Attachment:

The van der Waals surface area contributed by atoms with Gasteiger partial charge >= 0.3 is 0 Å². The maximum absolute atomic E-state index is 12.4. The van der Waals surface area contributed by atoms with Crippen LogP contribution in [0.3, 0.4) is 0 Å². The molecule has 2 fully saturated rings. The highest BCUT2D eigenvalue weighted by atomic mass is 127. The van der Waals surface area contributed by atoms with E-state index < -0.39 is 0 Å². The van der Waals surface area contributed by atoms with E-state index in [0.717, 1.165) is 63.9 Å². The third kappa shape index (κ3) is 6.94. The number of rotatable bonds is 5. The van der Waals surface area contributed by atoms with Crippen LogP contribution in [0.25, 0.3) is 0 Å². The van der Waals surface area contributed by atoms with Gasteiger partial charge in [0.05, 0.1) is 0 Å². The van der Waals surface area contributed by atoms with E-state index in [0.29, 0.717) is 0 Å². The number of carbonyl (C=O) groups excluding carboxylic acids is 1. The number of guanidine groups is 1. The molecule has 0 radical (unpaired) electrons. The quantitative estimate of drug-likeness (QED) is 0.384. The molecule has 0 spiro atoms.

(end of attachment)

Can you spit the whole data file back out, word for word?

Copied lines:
The van der Waals surface area contributed by atoms with Gasteiger partial charge >= 0.3 is 0 Å². The maximum absolute atomic E-state index is 12.4. The van der Waals surface area contributed by atoms with Crippen LogP contribution in [0.3, 0.4) is 0 Å². The molecule has 2 fully saturated rings. The highest BCUT2D eigenvalue weighted by atomic mass is 127. The van der Waals surface area contributed by atoms with E-state index < -0.39 is 0 Å². The van der Waals surface area contributed by atoms with E-state index in [0.717, 1.165) is 63.9 Å². The third kappa shape index (κ3) is 6.94. The number of rotatable bonds is 5. The van der Waals surface area contributed by atoms with Crippen LogP contribution in [0.25, 0.3) is 0 Å². The van der Waals surface area contributed by atoms with Gasteiger partial charge in [0.05, 0.1) is 0 Å². The van der Waals surface area contributed by atoms with E-state index in [0.29, 0.717) is 0 Å². The number of carbonyl (C=O) groups excluding carboxylic acids is 1. The number of guanidine groups is 1. The molecule has 0 radical (unpaired) electrons. The quantitative estimate of drug-likeness (QED) is 0.384. The molecule has 0 spiro atoms.